The second product is their Shortwall Bracing system, a steel bracing truss replacement. Currently, builders are using welded steel truss in short wall applications. Multinail Advance now has a comparable product to this, using standard GLT.

“This enables Multinail truss plants to supply more products to the build at once and not wait on third-party suppliers. This is a pain point for many builders, as you must get your frames from one place and your steel bracing trusses from another. What if your steel bracing trusses don’t turn up on time?”

Additionally, Multinail Advance will release a new tie-down system for high-wind applications. This system will be used to tie down wall frame top plates to hanging beams and then to the slab. It removes the pain point of drilling through GLT or LVL hanging beams. It is expected to be available mid-year. As for further steps, he says the next major development will be about light-weight timber bracing in multi-storey buildings and a mass timber connection range.




















Multinail Advance will find an increased place in the growing building market, particularly with the government’s ambitious proposal to build 1.2 million houses.

“They are not going to do it in concrete; 1 don’t think you are going to do it all in modular construction or panelised systems either, as the numbers required for the targets the government has set are ambitious,” Taylor said.

“What I would like to see is the existing truss and frame network (of which there are some 300) who are already geared up in terms of equipment, technical staff, and construction knowledge, to start looking at different building types, the capability of the Frame and Truss sector for far too long has been generally overlooked by architects, engineers developers and builders when it comes to buildings outside of the detached, semi-detached and multi-residential sectors.”

“Multinail Advance is working hard on bracing systems and tie-down systems, which we will release in the coming months to support this expansion.”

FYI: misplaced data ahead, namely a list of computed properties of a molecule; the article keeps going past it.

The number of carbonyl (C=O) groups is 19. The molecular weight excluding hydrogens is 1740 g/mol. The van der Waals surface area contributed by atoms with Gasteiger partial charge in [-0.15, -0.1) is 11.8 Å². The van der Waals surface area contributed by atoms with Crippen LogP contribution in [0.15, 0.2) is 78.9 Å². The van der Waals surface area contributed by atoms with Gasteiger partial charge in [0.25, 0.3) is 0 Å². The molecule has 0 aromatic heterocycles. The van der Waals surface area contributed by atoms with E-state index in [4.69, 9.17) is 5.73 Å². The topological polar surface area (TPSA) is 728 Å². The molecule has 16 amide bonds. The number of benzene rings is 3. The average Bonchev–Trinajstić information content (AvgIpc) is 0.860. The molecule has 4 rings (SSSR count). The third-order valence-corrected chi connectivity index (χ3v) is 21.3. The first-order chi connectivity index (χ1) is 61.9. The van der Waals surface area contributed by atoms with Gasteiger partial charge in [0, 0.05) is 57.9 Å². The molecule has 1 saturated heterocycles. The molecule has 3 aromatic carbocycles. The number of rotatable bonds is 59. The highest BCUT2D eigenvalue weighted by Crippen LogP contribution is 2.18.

The two products cited above will be available as of May via Multinail’s extensive nationwide network of Fabricators.

“Detached and semi-detached housing is at its zenith. The Australian truss and frame industry is a well-oiled machine that manages quotes to detailing, manufacturing, and delivery. With what the rest of the Multinail group of companies will be releasing in the coming months and years, it will be even more efficient. The next major opportunity for the truss and frame sector is for townhouse, unit development either low-rise through to mid-rise construction and in hybrid buildings a combination of light weight and mass timber construction, where
Multinail Advance has been focusing on for the last few years.” Taylor continued.

With supply chains heavily impacted in the past few years, Multinail recognises the need for a more streamlined process for builders to ensure that builds don’t become stagnant and build timelines blow out.

“We are trying to put more control back into the hands of truss manufacturers. They are a lot more capable than what the broader industry perceives, and it is about giving them more tools and systems to provide more confidence to builders in new markets who are thinking about swapping to timber.”

Taylor notes that while Australia has seen an increase in timber used in larger buildings, it is primarily supplied by the mass timber industry. Despite Australia being relatively new to mass timber buildings, we already have an excellent industry of 4 suppliers.

“We are doing some fantastic work, Collingwood VIC, Bendigo Gov hub VIC, Monterey Building Kangaroo Point QLD, just to name a few buildings supplied by the local mass timber industry in the last few years alone. This goes a long way to increasing the confidence of the construction industry and the population in using timber in more construction types. As much as these buildings are fantastic, they won’t be the lion’s share of the construction market as Australia aims to solve its housing problems. Under the DTS provisions in the NCC, timber won’t be exposed, budgets for construction won’t be as high, and the more efficient use of timber will be required. In some circumstances, mass timber will be required. In others, lightweight timbers will be the better option, ensuring mass timber is used where it is best combined with lightweight timbers that provide the most efficient use of timber,” he said.